Association of visual acuity with educational outcomes: a prospective cohort study

Catherine Jan, Shi-Ming Li, Meng-Tian Kang, Luoru Liu, He Li, Ling Jin, Xuezheng Qin, Nathan Congdon, Ningli Wang

Research output: Contribution to journalArticle

5 Citations (Scopus)
162 Downloads (Pure)

Abstract

BACKGROUND/AIM: To quantify the impact of baseline presenting visual acuity (VA), refractive error and spectacles wear on subsequent academic performance among Chinese middle school children.

METHODS: A prospective, longitudinal, school-based study on grade 7 Chinese children (age, mean±SD, 12.7±0.5 years, range=11.1-15.9) at four randomly selected middle schools in Anyang, China. Comprehensive eye examinations including cycloplegic autorefraction were performed at baseline, and information on demographic characteristics, known risk factors for myopia and spectacle wear was collected. Academic test scores for all subjects in the curriculum were obtained from the local Bureau of Education. Main outcome measure was total test scores for five subjects at the end of grade 9, adjusted for total scored at the beginning of grade 7.

RESULTS: Among 2363 eligible children, 73.1% (1728/2363) had seventh grade test scores available. 93.9% (1623/1728) completed eye examinations, and 98.5% (1599/1623) of these had ninth grade test scores. Adjusting only for baseline test score, the following were significantly associated with higher ninth grade scores: younger age, male sex, less time outdoors, better baseline presenting VA, higher parental education and income and parental myopia, but refractive error and spectacle wear were not. In the full multivariate model, baseline test score (p<0.001), presenting VA (p<0.01), age (p<0.001), quality of life (p<0.05) and parental education (p<0.001) and myopia (either: p<0.05; both: p<0.05) remained significantly associated with better ninth grade scores.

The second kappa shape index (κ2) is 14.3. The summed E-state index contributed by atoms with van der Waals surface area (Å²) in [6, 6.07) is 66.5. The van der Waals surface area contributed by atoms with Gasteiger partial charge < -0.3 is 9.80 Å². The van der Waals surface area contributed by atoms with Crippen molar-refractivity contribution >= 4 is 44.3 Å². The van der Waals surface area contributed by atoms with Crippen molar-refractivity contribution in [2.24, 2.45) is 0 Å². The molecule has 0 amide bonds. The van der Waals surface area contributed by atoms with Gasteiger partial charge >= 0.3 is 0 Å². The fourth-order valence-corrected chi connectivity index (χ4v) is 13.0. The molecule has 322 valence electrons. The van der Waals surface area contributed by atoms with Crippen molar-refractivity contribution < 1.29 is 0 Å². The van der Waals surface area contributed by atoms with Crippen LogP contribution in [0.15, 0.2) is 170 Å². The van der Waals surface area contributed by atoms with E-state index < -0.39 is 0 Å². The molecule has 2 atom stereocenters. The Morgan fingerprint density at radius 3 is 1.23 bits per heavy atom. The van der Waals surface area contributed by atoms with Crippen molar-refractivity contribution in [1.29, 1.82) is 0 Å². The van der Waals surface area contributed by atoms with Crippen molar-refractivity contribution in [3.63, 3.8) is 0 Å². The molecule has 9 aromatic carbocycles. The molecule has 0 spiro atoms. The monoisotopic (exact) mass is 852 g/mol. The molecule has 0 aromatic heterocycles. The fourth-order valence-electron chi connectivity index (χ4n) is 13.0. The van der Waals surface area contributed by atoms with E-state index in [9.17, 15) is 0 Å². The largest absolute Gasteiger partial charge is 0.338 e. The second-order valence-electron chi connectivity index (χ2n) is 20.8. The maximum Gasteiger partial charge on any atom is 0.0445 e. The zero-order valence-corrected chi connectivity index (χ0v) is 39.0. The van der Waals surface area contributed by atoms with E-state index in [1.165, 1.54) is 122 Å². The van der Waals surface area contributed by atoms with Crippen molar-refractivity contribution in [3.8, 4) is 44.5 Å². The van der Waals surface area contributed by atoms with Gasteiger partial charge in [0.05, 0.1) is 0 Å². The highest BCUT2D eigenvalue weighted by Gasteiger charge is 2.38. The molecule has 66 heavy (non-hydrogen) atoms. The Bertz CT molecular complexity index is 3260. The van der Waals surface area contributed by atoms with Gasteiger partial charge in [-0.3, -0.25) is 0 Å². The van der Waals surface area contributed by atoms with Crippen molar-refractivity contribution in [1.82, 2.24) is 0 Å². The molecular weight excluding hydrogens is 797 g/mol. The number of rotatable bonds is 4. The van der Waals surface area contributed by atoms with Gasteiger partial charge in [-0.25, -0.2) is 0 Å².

CONCLUSIONS: In this longitudinal study, better presenting VA, but not cycloplegic refractive error or spectacle wear, was significantly associated with subsequent academic performance.

Original languageEnglish
JournalBritish Journal of Ophthalmology
Early online date18 Jan 2019
DOIs
Publication statusEarly online date - 18 Jan 2019

    Fingerprint

Bibliographical note

© Author(s) (or their employer(s)) 2019. No commercial re-use. See rights and permissions. Published by BMJ.

Cite this